In what’s become an annual holiday tradition, Americans are organizing protests and petitions to try and stop retailers from ruining the holidays.
For the past two years, hundreds of thousands of consumers have resorted to online petitions and even worker strikes to voice their anger at retailers that decided to open their doors—thereby requiring employees to work—on Thanksgiving. This year, retailer creep into the holiday has reached new highs (lows?), with some stores opening on Thanksgiving morning and many more launching their “Black Friday” sales that night. You know: four, five, or even seven hours before it’s actually Friday.
It’s now so commonplace for stores to open on Turkey Day that retailers like P.C. Richards, Costco, BJ’s, and Nordstrom stand out—and score some points with employees and good PR among those who want to keep the holiday a holiday—by actually staying closed on a day when virtually every business used to stay closed.
As far back as 2007, Nordstrom made a public stand against store hours on Thanksgiving or even midnight openings. “We just like the idea of celebrating one holiday at a time,” has been the company line, along with an opening time on the morning of Black Friday.
A recent BJ’s press release highlighted some of the deals it will making available during the week of Black Friday, while also crowing about how wonderfully family-friendly and contrarian the warehouse retailer is being by making a stand against a Thanksgiving opening:
Once again, BJ’s is bucking the retail trend of putting sales on Thanksgiving above family time and will continue its tradition of not opening on Thanksgiving Day, allowing Team Members to enjoy the holiday with friends and families.
Meanwhile, P.C. Richard & Son, a family-owned electronics chain with 66 locations in Connecticut, New Jersey, and New York, took out a full-page ad in the Sunday Star-Ledger (N.J.) to “Save Thanksgiving!” and bash the many retailers that are disrespecting traditional values by opening on the national holiday. “It is our opinion that retailers who choose to open on Thanksgiving Day or Night show no respect to their employees and their families, and are in total disrespect of family values in the United States of America. Keep Family First!” the ad states, as reprinted by Retail Wire. (Conveniently, many of the retailers being attacked are P.C. Richards’ direct competitors, and while simultaneously trying to save Thanksgiving, P.C. Richards also asks shoppers to take note of the latest sales in its Sunday circular.)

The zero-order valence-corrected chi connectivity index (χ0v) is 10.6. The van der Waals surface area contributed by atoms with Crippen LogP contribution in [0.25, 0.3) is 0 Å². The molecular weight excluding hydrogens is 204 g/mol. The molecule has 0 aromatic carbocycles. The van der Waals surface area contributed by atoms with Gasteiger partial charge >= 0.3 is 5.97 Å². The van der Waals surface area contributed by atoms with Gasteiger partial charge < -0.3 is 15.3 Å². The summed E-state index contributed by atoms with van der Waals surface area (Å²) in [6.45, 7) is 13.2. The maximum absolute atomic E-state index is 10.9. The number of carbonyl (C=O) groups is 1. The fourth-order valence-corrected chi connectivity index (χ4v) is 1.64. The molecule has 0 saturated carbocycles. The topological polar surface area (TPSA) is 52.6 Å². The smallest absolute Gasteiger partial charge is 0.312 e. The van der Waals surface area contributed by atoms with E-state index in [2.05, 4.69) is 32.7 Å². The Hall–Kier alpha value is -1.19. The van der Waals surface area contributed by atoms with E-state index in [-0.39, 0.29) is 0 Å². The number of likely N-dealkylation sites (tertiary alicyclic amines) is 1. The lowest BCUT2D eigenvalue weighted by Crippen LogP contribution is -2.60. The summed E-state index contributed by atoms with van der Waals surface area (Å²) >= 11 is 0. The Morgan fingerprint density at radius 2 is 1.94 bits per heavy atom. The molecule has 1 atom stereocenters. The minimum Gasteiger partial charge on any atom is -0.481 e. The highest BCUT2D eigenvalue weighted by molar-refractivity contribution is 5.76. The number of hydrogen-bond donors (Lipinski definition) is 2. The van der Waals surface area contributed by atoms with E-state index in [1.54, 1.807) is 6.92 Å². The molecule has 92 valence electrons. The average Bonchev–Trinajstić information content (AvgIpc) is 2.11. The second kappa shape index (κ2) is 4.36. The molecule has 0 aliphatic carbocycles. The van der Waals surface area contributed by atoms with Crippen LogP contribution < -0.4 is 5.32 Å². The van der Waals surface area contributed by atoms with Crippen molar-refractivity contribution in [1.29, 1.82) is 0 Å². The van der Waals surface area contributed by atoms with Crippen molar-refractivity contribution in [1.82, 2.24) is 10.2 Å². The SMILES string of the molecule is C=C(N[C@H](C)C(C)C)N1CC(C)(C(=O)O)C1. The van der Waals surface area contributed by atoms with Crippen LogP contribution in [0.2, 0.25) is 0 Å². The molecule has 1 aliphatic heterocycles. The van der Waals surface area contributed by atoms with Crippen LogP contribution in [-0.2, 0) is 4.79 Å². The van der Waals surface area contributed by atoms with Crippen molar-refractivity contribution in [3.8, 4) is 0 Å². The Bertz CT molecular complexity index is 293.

Even as Thanksgiving store hours are becoming standard, plenty of consumers aren’t willing to accept the assault on the holiday. Consumers have been airing their grievances on the Facebook pages of retailers open on Turkey Day, and also on pages devoted to boycotting Thanksgiving shopping. Dozens of petitions pleading with Target, Staples, Kmart, and all manner of other retailers and restaurants—even Medieval Times!—to stay closed on national holidays are popping up at sites like MoveOn, Change.org, and ThePetitionSite. And it’s likely more such complaints will appear in the days ahead. “In past years the vast majority of these petitions have poured in closer to Thanksgiving Day,” a Change.org spokesperson said.
While many of these petitions are started by people who say they are store employees being strong-armed into working on a day they’d rather be spending with their families, a CNBC post highlighted how some retail employees embrace holiday hours because of the extra pay and discounts they receive as incentives to volunteer for shifts.
In any event, as the Minneapolis Star-Tribune pointed out, more than 350,000 “Save Thanksgiving” signatures didn’t stop Target from opening on Thanksgiving last year, and it seems unlikely that any petitions will be able to slow the relentless snowballing of holiday creep going forward. The reason this is so is simple: Retailers know that shoppers will show up for deals at almost any time of day or night. Any grief that stores receive about ruining Thanksgiving is outweighed by the sales rung up at the register.
David Kuntz, an analyst with Standard & Poor’s, offered a succinct explanation for why retailers are open on the holiday to the Los Angeles Times: “I wouldn’t be surprised at all if stores are very crowded on Thanksgiving.”